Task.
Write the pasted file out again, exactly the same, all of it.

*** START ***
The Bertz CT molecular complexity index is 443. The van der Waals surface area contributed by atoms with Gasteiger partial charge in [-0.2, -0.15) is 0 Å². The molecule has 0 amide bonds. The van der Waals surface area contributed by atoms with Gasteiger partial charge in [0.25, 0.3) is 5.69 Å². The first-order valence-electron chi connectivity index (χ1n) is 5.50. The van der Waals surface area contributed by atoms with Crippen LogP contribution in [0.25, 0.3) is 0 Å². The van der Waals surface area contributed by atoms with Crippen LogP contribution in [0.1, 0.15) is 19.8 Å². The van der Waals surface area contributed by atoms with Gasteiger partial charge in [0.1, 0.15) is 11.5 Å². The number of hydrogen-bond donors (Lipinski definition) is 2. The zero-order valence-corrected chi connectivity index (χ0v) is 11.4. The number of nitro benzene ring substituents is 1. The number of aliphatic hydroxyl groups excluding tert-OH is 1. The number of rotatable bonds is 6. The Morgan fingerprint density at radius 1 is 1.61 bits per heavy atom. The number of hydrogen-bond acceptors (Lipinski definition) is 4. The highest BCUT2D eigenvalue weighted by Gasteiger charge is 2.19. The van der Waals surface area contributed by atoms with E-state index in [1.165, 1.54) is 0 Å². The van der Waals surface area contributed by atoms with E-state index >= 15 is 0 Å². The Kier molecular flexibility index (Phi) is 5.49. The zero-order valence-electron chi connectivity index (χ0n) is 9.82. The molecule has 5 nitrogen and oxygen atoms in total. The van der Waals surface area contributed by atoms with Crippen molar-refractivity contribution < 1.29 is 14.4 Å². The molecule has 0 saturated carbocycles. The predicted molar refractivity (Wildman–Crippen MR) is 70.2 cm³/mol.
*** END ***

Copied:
The Bertz CT molecular complexity index is 443. The van der Waals surface area contributed by atoms with Gasteiger partial charge in [-0.2, -0.15) is 0 Å². The molecule has 0 amide bonds. The van der Waals surface area contributed by atoms with Gasteiger partial charge in [0.25, 0.3) is 5.69 Å². The first-order valence-electron chi connectivity index (χ1n) is 5.50. The van der Waals surface area contributed by atoms with Crippen LogP contribution in [0.25, 0.3) is 0 Å². The van der Waals surface area contributed by atoms with Crippen LogP contribution in [0.1, 0.15) is 19.8 Å². The van der Waals surface area contributed by atoms with Gasteiger partial charge in [0.1, 0.15) is 11.5 Å². The number of hydrogen-bond donors (Lipinski definition) is 2. The zero-order valence-corrected chi connectivity index (χ0v) is 11.4. The number of nitro benzene ring substituents is 1. The number of aliphatic hydroxyl groups excluding tert-OH is 1. The number of rotatable bonds is 6. The Morgan fingerprint density at radius 1 is 1.61 bits per heavy atom. The number of hydrogen-bond acceptors (Lipinski definition) is 4. The highest BCUT2D eigenvalue weighted by Gasteiger charge is 2.19. The van der Waals surface area contributed by atoms with E-state index in [1.165, 1.54) is 0 Å². The van der Waals surface area contributed by atoms with E-state index >= 15 is 0 Å². The Kier molecular flexibility index (Phi) is 5.49. The zero-order valence-electron chi connectivity index (χ0n) is 9.82. The molecule has 5 nitrogen and oxygen atoms in total. The van der Waals surface area contributed by atoms with Crippen molar-refractivity contribution < 1.29 is 14.4 Å². The molecule has 0 saturated carbocycles. The predicted molar refractivity (Wildman–Crippen MR) is 70.2 cm³/mol.